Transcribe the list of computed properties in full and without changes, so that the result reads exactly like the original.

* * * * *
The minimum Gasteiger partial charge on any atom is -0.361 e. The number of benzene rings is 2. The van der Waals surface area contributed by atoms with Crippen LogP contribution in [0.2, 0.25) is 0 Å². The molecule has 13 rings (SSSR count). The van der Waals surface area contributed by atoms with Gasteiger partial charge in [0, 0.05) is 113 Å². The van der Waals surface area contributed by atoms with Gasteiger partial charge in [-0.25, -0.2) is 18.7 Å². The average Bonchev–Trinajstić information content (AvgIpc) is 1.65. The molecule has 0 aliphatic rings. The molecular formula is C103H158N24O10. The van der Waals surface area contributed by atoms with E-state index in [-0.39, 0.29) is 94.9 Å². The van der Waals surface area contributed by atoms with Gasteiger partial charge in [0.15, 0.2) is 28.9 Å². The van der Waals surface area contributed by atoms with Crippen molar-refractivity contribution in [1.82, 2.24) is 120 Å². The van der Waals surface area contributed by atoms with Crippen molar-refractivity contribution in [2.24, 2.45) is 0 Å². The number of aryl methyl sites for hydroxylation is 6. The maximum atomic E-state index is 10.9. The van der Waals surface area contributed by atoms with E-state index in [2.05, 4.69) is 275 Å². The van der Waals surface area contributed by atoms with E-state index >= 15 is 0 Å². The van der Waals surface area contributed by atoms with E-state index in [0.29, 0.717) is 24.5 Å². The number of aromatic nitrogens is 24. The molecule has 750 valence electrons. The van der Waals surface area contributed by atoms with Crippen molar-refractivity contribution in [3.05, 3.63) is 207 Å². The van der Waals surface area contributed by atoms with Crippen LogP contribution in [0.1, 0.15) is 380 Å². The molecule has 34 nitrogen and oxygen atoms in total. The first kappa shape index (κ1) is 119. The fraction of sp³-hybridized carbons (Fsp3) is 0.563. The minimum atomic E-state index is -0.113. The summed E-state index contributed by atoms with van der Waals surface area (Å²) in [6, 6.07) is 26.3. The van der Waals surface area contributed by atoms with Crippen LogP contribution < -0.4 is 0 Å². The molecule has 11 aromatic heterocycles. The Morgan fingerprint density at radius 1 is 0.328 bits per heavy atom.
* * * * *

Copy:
The minimum Gasteiger partial charge on any atom is -0.361 e. The number of benzene rings is 2. The van der Waals surface area contributed by atoms with Crippen LogP contribution in [0.2, 0.25) is 0 Å². The molecule has 13 rings (SSSR count). The van der Waals surface area contributed by atoms with Gasteiger partial charge in [0, 0.05) is 113 Å². The van der Waals surface area contributed by atoms with Gasteiger partial charge in [-0.25, -0.2) is 18.7 Å². The average Bonchev–Trinajstić information content (AvgIpc) is 1.65. The molecule has 0 aliphatic rings. The molecular formula is C103H158N24O10. The van der Waals surface area contributed by atoms with E-state index in [-0.39, 0.29) is 94.9 Å². The van der Waals surface area contributed by atoms with Gasteiger partial charge in [0.15, 0.2) is 28.9 Å². The van der Waals surface area contributed by atoms with Crippen molar-refractivity contribution in [1.82, 2.24) is 120 Å². The van der Waals surface area contributed by atoms with Crippen molar-refractivity contribution in [2.24, 2.45) is 0 Å². The number of aryl methyl sites for hydroxylation is 6. The maximum atomic E-state index is 10.9. The van der Waals surface area contributed by atoms with E-state index in [2.05, 4.69) is 275 Å². The van der Waals surface area contributed by atoms with E-state index >= 15 is 0 Å². The van der Waals surface area contributed by atoms with E-state index in [0.29, 0.717) is 24.5 Å². The number of aromatic nitrogens is 24. The molecule has 750 valence electrons. The van der Waals surface area contributed by atoms with Crippen molar-refractivity contribution in [3.05, 3.63) is 207 Å². The van der Waals surface area contributed by atoms with Crippen LogP contribution in [0.1, 0.15) is 380 Å². The molecule has 34 nitrogen and oxygen atoms in total. The first kappa shape index (κ1) is 119. The fraction of sp³-hybridized carbons (Fsp3) is 0.563. The minimum atomic E-state index is -0.113. The summed E-state index contributed by atoms with van der Waals surface area (Å²) in [6, 6.07) is 26.3. The van der Waals surface area contributed by atoms with Crippen LogP contribution < -0.4 is 0 Å². The molecule has 11 aromatic heterocycles. The Morgan fingerprint density at radius 1 is 0.328 bits per heavy atom.